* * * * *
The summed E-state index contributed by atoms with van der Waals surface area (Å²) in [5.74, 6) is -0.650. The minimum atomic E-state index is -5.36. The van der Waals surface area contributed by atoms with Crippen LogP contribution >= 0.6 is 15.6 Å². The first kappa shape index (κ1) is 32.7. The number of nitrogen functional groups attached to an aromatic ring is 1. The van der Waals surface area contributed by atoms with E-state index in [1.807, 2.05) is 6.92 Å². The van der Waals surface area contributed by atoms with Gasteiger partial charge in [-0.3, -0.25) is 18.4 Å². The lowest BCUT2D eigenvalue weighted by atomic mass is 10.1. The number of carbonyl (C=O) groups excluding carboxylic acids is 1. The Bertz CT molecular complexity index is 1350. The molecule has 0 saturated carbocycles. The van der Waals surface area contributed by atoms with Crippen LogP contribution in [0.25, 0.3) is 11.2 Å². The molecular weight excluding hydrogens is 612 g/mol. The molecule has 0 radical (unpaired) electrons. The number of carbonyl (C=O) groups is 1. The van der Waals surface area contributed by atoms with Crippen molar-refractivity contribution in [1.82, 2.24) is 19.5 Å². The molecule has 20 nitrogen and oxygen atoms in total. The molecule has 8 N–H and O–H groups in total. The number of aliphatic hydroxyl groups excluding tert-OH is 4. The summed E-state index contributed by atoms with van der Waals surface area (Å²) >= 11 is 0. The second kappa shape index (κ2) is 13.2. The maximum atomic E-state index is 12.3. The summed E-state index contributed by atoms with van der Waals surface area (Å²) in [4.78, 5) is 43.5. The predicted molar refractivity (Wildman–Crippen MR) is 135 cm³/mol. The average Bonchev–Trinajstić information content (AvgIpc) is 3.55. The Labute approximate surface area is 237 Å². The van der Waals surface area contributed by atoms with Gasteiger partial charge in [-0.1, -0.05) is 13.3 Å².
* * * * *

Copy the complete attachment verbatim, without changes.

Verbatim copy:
The summed E-state index contributed by atoms with van der Waals surface area (Å²) in [5.74, 6) is -0.650. The minimum atomic E-state index is -5.36. The van der Waals surface area contributed by atoms with Crippen LogP contribution >= 0.6 is 15.6 Å². The first kappa shape index (κ1) is 32.7. The number of nitrogen functional groups attached to an aromatic ring is 1. The van der Waals surface area contributed by atoms with E-state index in [1.807, 2.05) is 6.92 Å². The van der Waals surface area contributed by atoms with Gasteiger partial charge in [-0.3, -0.25) is 18.4 Å². The lowest BCUT2D eigenvalue weighted by atomic mass is 10.1. The number of carbonyl (C=O) groups excluding carboxylic acids is 1. The Bertz CT molecular complexity index is 1350. The molecule has 0 saturated carbocycles. The van der Waals surface area contributed by atoms with Crippen LogP contribution in [0.25, 0.3) is 11.2 Å². The molecular weight excluding hydrogens is 612 g/mol. The molecule has 0 radical (unpaired) electrons. The number of carbonyl (C=O) groups is 1. The van der Waals surface area contributed by atoms with Crippen molar-refractivity contribution in [1.82, 2.24) is 19.5 Å². The molecule has 20 nitrogen and oxygen atoms in total. The molecule has 8 N–H and O–H groups in total. The number of aliphatic hydroxyl groups excluding tert-OH is 4. The summed E-state index contributed by atoms with van der Waals surface area (Å²) >= 11 is 0. The second kappa shape index (κ2) is 13.2. The maximum atomic E-state index is 12.3. The summed E-state index contributed by atoms with van der Waals surface area (Å²) in [4.78, 5) is 43.5. The predicted molar refractivity (Wildman–Crippen MR) is 135 cm³/mol. The average Bonchev–Trinajstić information content (AvgIpc) is 3.55. The Labute approximate surface area is 237 Å². The van der Waals surface area contributed by atoms with Gasteiger partial charge in [-0.1, -0.05) is 13.3 Å².